‘It’s just gone:’ Blount County music couple loses home in storm
By Steve Wildsmith | (firstname.lastname@example.org)
For Jeff Barbra and Sarah Pirkle, Wednesday seemed like a good night to stay in.
Mother Nature had other plans.
The singing, songwriting couple were driven from their home on Barb Hollow Road shortly after 6:30 p.m. after a tree on the hillside above their home, its roots saturated by the days heavy rainfall, came crashing down onto their house.
Returning there Thursday morning, they stepped over broken branches and glass, fallen ceiling timbers and electrical lines, and attempted to salvage their belongings.
The enormous loss will take some time to process, they said, but of one thing they’re certain: They’re very lucky to be alive.
Barbra, nursing a couple of broken ribs from a fall a couple of months back, had risen from a nap an hour earlier. It’s difficult for him to get comfortable with the injury, and he’d moved from the bedroom to the living room couch to watch television while his wife made dinner. It’s a good thing he did.
“When I saw the bedroom, I knew there was no way I could have lived through it,” he said. “The ceiling fan is on the bed. The ceiling is on the bed.”
The tree, believed to be a red oak, stood on the upper part of the couple’s property, which spans a chunk of Barb Hollow. Atop the hill, there’s a clearing where they hope to build a new home — perhaps sooner rather than later.
Trees ring the rocky outcropping, and at its base the two lived in a cozy little cabin, complete with a trio of goats, a garden and the various music-making equipment with which they make a living.
For years, the trees have towered over the house, and the occasional deadfall is commonplace. The roots of the one that targeted their home, however, mark it as one of the biggest. It landed on the house with no warning, Barbra said.
“There was this massive bang that lasted for about 10 seconds, but it felt like an eternity,” he said. “There were sparks flying, and suddenly it was pitch black. We just started scrambling for a flashlight, freaking out, and got to looking for the animals and grabbing things as we saw them that we knew were important. It took me 15 minutes before I could talk.
“Thank God we were sitting right there where we were. If we’d been in any other part of the house, it would have been on top of us.”
Living room spared
The living room, miraculously, was spared. The walls have shifted, causing the floor to buckle in places, and the glass in the windows was blown inward. But the couple’s CDs and vinyl albums are, for the most part, undamaged. The rest of the house wasn’t so fortunate.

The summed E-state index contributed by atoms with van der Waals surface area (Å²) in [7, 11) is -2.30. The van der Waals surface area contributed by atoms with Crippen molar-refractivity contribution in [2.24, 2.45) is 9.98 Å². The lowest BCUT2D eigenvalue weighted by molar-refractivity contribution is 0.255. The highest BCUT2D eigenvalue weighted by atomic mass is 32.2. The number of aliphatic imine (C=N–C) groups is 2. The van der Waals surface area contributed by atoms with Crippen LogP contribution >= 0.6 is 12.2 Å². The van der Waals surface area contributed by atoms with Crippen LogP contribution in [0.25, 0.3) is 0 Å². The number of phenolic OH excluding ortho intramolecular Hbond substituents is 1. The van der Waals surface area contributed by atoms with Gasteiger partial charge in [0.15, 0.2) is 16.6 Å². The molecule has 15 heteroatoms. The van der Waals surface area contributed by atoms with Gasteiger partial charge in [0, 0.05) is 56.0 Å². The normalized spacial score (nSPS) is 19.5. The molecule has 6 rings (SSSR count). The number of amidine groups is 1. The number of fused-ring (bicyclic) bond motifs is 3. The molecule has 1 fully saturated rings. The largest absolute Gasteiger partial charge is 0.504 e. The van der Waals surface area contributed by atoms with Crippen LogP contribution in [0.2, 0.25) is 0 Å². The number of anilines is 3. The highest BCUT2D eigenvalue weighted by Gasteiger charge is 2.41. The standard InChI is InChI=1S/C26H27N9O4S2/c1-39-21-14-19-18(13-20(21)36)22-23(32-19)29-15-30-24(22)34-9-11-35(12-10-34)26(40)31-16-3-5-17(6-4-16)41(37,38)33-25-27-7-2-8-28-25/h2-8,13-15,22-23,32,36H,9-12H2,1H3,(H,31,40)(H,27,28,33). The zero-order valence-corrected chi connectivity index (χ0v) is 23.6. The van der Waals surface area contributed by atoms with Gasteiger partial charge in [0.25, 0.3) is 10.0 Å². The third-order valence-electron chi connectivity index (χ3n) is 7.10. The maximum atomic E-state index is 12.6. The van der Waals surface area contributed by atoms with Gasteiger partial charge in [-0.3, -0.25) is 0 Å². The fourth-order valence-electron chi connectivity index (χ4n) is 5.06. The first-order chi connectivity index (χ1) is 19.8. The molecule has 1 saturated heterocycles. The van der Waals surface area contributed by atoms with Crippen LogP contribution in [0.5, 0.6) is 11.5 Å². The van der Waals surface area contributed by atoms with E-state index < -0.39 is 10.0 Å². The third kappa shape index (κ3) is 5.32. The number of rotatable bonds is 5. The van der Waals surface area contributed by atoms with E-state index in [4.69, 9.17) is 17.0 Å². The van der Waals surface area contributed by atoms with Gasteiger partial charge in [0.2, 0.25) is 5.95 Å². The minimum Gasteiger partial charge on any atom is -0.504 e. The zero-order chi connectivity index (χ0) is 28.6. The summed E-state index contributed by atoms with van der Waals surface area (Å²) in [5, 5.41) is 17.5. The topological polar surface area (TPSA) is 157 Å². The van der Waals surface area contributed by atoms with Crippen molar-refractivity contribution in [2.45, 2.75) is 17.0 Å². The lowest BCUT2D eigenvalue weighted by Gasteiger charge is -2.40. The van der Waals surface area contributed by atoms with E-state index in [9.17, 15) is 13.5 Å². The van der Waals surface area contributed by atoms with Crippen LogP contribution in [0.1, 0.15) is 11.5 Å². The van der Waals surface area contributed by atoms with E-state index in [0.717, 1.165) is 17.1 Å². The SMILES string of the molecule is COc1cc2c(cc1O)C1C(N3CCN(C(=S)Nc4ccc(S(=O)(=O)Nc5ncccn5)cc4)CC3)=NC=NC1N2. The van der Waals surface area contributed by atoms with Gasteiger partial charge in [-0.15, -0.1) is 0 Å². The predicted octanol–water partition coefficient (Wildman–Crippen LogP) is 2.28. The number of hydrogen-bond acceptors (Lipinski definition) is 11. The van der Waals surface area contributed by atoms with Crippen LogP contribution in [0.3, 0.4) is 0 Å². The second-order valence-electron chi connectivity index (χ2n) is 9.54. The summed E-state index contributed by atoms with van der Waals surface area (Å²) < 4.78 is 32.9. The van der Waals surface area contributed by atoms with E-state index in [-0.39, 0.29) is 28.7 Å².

It wasn’t until the couple returned on Thursday morning that they understood the full scope of the damage.
“All I could think of was how lucky we were to be alive,” Pirkle said.
In the kitchen, one of the tree’s largest branches punched through the ceiling and speared the couple’s refrigerator. Spices and cans lie scattered across the floor, and Wednesday night’s rain pouring through the torn roof inundated the stove. Daylight streams in through broken rafters and beams. In the bathroom, the outer wall has been pushed inward several inches. Soggy insulation covers the floor and tub.
The outside of the house resembles crumbling Middle Eastern homes shown on television news footage that have suffered rocket attacks. Wood and wire litter the ground; the heating and air-condition unit is ripped from its slab and sits overturned in the yard; the electric box is peeled off the side of the home like a sticker.
The carport roof is buckled, but Barbra’s truck was miraculously spared; his tool shed is cradled by a crown of sharp-pronged branches, unable to be reached.
“We just rebuilt the back part of the house a year ago,” Barbra said. “I was able to get my chain saw, but all my other tools are shot, I believe.”
Friends offer help
Thursday, the couple spent most of the day on the phone with their insurance agency, loading boxes and bags of surviving goods into the trunks of cars and backs of trucks. The outpouring of support has been tremendous; Pirkle’s Facebook status updates have generated upwards of 100 comments, and they’ve received more than two dozen private messages from friends offering assistance.
It’s the one bright spot that’s come out of the tragedy, she said: They knew they were loved, but the amount that’s been shown to them in their time of need has been staggering.
“It’s been unbelievable, and we’re so grateful,” Pirkle said. “We’ve got calls from people offering to let us stay at their houses, offering to bring us food ... it’s been amazing.”
They spent Wednesday night at the home of Barbra’s mother, and Pirkle — who teaches Kindermusik — hopes to return to work on Saturday. Where they’ll stay until arrangements are reached with their insurance company isn’t a huge worry, but what the future holds most certainly is. Because wherever they go, it isn’t the home they’ve known for more than a dozen years.
“It’s just gone,” Pirkle said. “We’ve got our animals and our instruments, but I don’t see any way the house can be salvaged.”